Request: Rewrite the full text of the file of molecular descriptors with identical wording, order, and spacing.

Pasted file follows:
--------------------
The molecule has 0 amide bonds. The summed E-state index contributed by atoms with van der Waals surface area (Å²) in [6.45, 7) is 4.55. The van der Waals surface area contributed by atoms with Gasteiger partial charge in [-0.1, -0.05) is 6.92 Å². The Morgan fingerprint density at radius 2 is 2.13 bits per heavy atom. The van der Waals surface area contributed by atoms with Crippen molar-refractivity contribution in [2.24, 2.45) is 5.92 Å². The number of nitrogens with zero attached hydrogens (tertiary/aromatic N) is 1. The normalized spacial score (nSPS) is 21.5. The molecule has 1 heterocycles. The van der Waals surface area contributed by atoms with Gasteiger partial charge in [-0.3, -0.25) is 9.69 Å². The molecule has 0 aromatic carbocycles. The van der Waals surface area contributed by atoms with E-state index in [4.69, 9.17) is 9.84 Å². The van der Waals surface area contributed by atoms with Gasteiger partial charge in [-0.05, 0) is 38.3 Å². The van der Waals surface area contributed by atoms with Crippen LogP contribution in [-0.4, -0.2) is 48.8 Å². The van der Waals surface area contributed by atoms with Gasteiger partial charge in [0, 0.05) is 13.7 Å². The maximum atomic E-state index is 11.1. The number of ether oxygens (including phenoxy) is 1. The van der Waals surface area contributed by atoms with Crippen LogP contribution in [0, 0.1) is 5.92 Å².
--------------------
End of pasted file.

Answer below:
The molecule has 0 amide bonds. The summed E-state index contributed by atoms with van der Waals surface area (Å²) in [6.45, 7) is 4.55. The van der Waals surface area contributed by atoms with Gasteiger partial charge in [-0.1, -0.05) is 6.92 Å². The Morgan fingerprint density at radius 2 is 2.13 bits per heavy atom. The van der Waals surface area contributed by atoms with Crippen molar-refractivity contribution in [2.24, 2.45) is 5.92 Å². The number of nitrogens with zero attached hydrogens (tertiary/aromatic N) is 1. The normalized spacial score (nSPS) is 21.5. The molecule has 1 heterocycles. The van der Waals surface area contributed by atoms with Gasteiger partial charge in [-0.3, -0.25) is 9.69 Å². The molecule has 0 aromatic carbocycles. The van der Waals surface area contributed by atoms with E-state index in [4.69, 9.17) is 9.84 Å². The van der Waals surface area contributed by atoms with Gasteiger partial charge in [-0.05, 0) is 38.3 Å². The van der Waals surface area contributed by atoms with Crippen LogP contribution in [-0.4, -0.2) is 48.8 Å². The van der Waals surface area contributed by atoms with Gasteiger partial charge in [0, 0.05) is 13.7 Å². The maximum atomic E-state index is 11.1. The number of ether oxygens (including phenoxy) is 1. The van der Waals surface area contributed by atoms with Crippen LogP contribution in [0, 0.1) is 5.92 Å².